The question suddenly came up to me after getting 10 to-do-assignments for 5 subjects I take this semester. The classes just started last week, but now I’m already facing a lot of work and all due next week! I’m a bit worried of my survival this semester, but wonder if other students feel the same? Are they happy with this kind of situation? Or do they think negatively on this? Are they angry with the professors? I am so curious and determined to analyze their feeling through most recent tweets from Twitter.
But since I don’t have any prior experience in Python programming, I tried to expose to this new environment by following the Python documentation (Chapter 3-7) and NLTK book (Chapter 1-3). Following documentation without particular goals is kind of tedious, so I just decided to jump to the Twitter data directly. Before I start, my classmate Sam suggested me to use iPython Notebook, a web-based interactive computational environment where you can combine code execution, text, mathematics, plots and rich media into a single document. There are several ways to install, I chose to install iPython and dependencies manually from command line. When I ran the iPython, it crashed! I hardly tried to find the problem, but couldn’t find any. I reinstalled the iPython using Anaconda, but it crashed again! After some observation, I came to know that this was apparently due to socket issue. One magical command line that saved my life:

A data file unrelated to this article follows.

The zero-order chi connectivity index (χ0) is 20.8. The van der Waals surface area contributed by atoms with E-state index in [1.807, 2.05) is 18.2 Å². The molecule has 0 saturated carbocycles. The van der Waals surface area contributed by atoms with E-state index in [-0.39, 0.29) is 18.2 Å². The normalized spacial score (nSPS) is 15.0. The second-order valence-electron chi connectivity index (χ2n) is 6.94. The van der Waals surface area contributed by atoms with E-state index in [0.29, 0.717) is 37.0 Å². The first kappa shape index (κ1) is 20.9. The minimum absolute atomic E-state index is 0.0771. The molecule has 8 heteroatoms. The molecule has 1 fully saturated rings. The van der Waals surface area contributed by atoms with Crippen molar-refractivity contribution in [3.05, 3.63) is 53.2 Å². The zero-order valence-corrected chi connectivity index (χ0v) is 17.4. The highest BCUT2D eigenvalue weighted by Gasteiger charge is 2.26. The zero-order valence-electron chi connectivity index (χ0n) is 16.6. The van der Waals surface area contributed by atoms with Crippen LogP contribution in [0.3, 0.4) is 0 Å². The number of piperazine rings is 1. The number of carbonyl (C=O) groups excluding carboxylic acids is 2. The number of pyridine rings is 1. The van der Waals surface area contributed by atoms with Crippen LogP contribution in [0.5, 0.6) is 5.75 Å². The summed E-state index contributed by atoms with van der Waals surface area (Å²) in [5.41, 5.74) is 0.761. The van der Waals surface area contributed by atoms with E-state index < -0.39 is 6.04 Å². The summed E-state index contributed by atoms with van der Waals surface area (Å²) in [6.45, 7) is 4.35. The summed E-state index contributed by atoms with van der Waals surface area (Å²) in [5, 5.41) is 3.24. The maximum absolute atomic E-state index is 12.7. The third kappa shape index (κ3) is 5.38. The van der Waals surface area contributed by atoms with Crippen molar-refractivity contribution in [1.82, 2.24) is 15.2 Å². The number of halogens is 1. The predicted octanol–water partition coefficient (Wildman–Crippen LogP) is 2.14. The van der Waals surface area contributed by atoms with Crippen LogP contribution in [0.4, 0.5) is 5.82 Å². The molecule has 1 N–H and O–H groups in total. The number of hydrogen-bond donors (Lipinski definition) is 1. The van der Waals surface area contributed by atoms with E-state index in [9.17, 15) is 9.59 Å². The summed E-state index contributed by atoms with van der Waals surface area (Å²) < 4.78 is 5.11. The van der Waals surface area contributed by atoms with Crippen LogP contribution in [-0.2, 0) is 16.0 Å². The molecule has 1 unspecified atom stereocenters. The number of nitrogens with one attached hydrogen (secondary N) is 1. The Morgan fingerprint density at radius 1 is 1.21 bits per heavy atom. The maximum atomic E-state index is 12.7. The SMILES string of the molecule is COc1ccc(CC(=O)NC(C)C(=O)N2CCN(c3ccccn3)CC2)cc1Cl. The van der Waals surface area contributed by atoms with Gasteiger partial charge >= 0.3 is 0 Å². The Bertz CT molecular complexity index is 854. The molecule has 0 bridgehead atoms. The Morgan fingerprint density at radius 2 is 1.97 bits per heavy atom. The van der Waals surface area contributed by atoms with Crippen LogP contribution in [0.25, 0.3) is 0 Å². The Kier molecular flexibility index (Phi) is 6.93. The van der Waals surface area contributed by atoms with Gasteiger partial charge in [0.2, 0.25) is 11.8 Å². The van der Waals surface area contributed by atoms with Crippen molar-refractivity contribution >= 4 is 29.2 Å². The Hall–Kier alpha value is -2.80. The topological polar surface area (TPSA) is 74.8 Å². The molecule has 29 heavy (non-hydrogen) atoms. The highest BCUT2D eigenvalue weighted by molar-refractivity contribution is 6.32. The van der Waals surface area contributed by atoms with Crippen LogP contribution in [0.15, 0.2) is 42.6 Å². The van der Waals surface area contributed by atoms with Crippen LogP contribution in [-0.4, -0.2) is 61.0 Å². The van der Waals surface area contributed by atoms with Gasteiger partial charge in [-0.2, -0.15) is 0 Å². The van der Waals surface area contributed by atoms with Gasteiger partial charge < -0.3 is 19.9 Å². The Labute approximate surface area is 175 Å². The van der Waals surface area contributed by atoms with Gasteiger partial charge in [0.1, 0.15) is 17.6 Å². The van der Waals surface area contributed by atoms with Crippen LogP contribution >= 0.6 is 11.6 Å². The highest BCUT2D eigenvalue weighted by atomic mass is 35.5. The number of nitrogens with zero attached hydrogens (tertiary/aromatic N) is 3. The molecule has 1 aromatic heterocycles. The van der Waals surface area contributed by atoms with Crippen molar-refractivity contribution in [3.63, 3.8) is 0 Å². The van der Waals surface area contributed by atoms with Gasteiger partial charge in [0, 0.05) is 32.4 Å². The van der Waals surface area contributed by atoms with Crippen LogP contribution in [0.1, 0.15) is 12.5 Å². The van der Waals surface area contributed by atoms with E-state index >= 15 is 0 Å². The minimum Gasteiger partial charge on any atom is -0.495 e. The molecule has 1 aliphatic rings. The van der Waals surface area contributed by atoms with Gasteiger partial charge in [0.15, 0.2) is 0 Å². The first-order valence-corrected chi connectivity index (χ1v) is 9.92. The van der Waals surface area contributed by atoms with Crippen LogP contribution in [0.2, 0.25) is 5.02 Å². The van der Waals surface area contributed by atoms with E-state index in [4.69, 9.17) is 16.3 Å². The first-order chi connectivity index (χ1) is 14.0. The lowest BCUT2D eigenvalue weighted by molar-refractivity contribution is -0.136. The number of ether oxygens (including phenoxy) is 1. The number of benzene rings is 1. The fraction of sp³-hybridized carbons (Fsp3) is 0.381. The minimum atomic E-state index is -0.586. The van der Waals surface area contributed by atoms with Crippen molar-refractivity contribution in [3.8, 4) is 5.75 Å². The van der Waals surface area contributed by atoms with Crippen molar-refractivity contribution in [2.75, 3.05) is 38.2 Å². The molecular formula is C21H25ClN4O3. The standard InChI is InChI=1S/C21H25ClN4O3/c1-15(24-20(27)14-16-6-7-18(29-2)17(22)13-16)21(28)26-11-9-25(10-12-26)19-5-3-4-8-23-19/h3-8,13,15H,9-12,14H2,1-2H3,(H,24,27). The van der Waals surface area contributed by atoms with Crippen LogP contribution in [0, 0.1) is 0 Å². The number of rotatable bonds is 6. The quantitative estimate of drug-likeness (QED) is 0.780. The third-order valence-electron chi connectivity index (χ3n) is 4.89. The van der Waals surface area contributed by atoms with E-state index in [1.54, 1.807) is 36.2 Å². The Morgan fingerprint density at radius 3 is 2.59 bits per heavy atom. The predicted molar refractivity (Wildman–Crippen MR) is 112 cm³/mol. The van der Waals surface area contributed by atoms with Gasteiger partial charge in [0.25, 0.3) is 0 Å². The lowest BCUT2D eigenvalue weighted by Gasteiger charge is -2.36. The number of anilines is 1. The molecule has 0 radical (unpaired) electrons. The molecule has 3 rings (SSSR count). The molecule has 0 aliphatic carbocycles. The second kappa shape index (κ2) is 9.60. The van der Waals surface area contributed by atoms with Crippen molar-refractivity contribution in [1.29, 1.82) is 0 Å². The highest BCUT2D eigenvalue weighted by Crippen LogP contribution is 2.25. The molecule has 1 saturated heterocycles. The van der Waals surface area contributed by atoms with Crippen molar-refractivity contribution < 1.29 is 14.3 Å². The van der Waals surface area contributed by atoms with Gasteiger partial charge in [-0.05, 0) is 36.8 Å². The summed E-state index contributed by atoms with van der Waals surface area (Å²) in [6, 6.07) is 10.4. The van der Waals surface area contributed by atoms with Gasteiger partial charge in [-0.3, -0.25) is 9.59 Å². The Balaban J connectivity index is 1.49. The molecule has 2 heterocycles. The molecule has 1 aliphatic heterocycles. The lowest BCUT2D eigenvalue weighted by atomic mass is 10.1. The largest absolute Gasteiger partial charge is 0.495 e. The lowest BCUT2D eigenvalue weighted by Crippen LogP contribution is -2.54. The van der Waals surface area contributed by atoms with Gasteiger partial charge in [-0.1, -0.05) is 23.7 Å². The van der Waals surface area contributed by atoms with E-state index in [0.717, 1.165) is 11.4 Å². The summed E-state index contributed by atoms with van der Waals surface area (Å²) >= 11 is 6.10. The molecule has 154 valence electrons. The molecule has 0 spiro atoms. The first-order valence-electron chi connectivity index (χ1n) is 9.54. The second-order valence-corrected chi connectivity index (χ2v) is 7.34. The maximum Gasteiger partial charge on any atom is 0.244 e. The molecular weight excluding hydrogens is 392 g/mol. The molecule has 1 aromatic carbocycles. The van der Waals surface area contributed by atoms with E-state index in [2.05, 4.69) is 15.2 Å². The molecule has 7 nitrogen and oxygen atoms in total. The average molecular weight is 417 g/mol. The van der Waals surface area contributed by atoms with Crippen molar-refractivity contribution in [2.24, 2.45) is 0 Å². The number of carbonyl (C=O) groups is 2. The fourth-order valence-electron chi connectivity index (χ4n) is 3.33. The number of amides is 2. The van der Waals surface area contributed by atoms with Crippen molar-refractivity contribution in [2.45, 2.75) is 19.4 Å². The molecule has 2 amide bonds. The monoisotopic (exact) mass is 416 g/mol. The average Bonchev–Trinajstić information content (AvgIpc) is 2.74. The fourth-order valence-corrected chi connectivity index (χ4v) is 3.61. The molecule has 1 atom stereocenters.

# ipython notebook --ip=127.0.0.1
I then started by collecting user’s timeline from Twitter. I used Python wrapper library to interface with Twitter API called python-twitter. Now Twitter requires key and access tokens in order to use their API, previously it wasn’t required. I simply created application on Twitter developer site and got the access tokens to put on my Python script. I successfully grabbed my own timeline and tweets from other friends as well. It looked like this: (sorry my tweets are mostly written in Bahasa)
Finally, I defined sets of emotional dictionary to categorize the words from tweets. Here the wording analysis came from NLTK library. I am now able to classify which tweets include happiness or sadness, and which don’t. The analysis results are plotted into simple visualization using matplotlib, a Python plotting library. I wish I could do D3 to visualize beautifully, but for now let me just use this simple one. The visualization of my tweets look like this:
My sister said that she tweets when she is sad, and the script proves it! Here is the result of my sister’s tweets:
I put hundreds of english words to the dictionary, so I doubt it will analyze non-english tweets accurately like my Bahasa tweets. I tried to analyze tweets that are actively written in English. Here is what Danco’s (my professor) tweets look like:
Apparently the students on my lab don’t actively tweet on Twitter, and even most of them don’t have twitter account, so I am not able to analyze their tweets. In my home country, Twitter is very popular. Jakarta is the most active Twitter city in the world, and my hometown Bandung is in the 6th position. It is mentioned here in Forbes article.
This activity reminds me of three key points worth mentioning:
- In this modern IT world, there are millions of useful libraries that we can use for almost anything! We don’t need to make from scratch anymore.
- In an IT research project, there are several methods to achieve our goals. Try to find the approach that will save our time and resources.
- Google has a lot of resources to help, don’t hesitate to look when we are stuck in the middle.
Please find the script I made in this project here.